Next week Boston hosts its first national political convention -- and the first-ever hometown convention for a major-party nominee. For at least one week, all eyes will be on Massachusetts.

Many Americans would say they already have a good read on the Bay State: home of the Red Sox, Harvard and the Kennedys. Add to that high taxes, pointy-headed liberal politics, a polluted harbor and a history of racial tensions. Sound about right? Well, not exactly.

"Taxachusetts" was a moniker we heard often the last time a Bush ran against a Massachusetts Democrat, but it can't be pinned on us this time. In fact, our state ranks 36th among the 50 states in terms of the combined burden of state and local taxes, according to the Tax Foundation, a national think tank. This is a sharp decrease from 1980, when the Bay State ranked second in the country. It is true that Massachusetts residents pay relatively high taxes in absolute dollar terms, but this is because we have higher incomes. Median household income in 2002 was $55,226, the fifth-highest in the country, so taxes come from a higher base.

Nonetheless, middle-class families here have their own challenges. Home prices are soaring, making our state the third-costliest market in the country even after adjusting for our high incomes. Family income in real dollar terms, after having shot up a robust 20 percent in the 1980s, fell slightly in the 1990s. Add to that a relatively low homeownership rate of 64 percent, the seventh-lowest in the nation, and the picture for average families could be much brighter. Bottom line: Massachusetts is an expensive place to live, but housing costs rather than taxes are the chief culprit.

As for left-wing politics, Cambridge and Amherst maintain their well-earned reputations as bastions of liberalism, but the state as a whole voted twice for Ronald Reagan and hasn't given a victory to a Democrat for governor since 1986. A whopping 45 percent of the electorate voted in 2002 to repeal the state income tax. Our state's high court may have legalized gay marriage, but dozens of state legislators crossed party lines in both directions in maneuvers over a constitutional amendment banning it. In fact, the blurring of party lines is nothing new here. Although the Bay State has the most Democrat-dominated state legislative body in the country, the current House speaker was elected in 1996, when a minority of his own party banded together with Republicans. As a result, an antiabortion fiscal conservative holds one of the two most powerful jobs in the state legislature.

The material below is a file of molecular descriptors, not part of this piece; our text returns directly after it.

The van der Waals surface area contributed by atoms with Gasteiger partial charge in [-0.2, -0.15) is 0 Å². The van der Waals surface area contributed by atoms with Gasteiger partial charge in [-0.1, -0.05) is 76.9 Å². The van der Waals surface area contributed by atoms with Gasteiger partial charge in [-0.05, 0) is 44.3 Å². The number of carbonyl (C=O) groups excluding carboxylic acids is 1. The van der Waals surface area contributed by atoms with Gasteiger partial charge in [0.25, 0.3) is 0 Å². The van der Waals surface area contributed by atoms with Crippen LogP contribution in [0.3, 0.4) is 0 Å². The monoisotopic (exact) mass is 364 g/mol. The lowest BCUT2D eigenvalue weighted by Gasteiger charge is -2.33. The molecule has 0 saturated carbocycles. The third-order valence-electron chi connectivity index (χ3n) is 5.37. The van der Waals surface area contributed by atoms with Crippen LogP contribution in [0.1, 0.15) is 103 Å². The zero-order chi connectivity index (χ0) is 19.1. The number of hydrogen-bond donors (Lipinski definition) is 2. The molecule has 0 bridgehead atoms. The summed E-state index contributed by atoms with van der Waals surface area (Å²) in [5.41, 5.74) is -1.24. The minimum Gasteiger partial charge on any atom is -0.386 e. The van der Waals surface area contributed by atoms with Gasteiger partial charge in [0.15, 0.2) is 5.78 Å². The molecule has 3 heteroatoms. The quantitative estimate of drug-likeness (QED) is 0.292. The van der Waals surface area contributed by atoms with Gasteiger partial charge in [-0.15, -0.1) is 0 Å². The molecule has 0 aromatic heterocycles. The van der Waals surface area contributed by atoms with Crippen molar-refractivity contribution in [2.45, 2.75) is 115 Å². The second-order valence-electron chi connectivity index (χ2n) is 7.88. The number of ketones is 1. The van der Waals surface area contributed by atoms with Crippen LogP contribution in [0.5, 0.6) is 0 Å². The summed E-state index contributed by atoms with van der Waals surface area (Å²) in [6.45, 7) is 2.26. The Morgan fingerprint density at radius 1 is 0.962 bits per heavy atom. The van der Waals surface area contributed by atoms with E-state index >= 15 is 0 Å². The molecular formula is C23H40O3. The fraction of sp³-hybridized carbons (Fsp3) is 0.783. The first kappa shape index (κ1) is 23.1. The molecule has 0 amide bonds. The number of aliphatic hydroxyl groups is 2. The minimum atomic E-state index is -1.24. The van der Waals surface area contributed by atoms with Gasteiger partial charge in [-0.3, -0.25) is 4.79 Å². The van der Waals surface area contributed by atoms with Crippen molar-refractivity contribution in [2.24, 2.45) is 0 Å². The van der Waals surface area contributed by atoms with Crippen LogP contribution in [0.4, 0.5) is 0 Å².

Images from Boston's busing crisis may be forever seared in the nation's consciousness, but on race, as well as other matters, the Massachusetts capital is a vastly different place than it was 30 years ago. Boston is now a majority minority city, with whites making up 49.5 percent of the population, down from 59 percent in 1990. Neighborhoods teem with a rich mix of colors and cultures, including thousands from Caribbean, Latin American and African nations.

Since 1980 Boston's Hispanic population has increased by nearly 50,000 and its Asian population by 29,000. These are major changes for a city proper of fewer than 600,000 people. The state is also becoming more diverse. From 1990 to 2000, the percentage of nonwhite residents shot up by half (from 12 percent to 18 percent). And Massachusetts has become increasingly reliant on its immigrant population for workers. Were it not for immigration, the state's labor force would have shrunk by more than 200,000 in the past decade.

So when America tunes in to the Democratic National Convention, it will see a Massachusetts that belies the stereotypes. In fact, it will see a Massachusetts that looks a lot like America.

Of course, we still have our quirks. "Only Bostonians can understand Bostonians," wrote Henry Adams almost a century ago, and the same may be true today. Our loyalty to the Red Sox, though they break our hearts each fall, is constant. Oh, yes, and that polluted harbor? It's clean now, and you can fish there when you get here.

The writer is president of the Massachusetts Institute for a New Commonwealth, a nonpartisan think tank based in Boston, and publisher of CommonWealth, an independent magazine of politics, ideas and civic life in Massachusetts.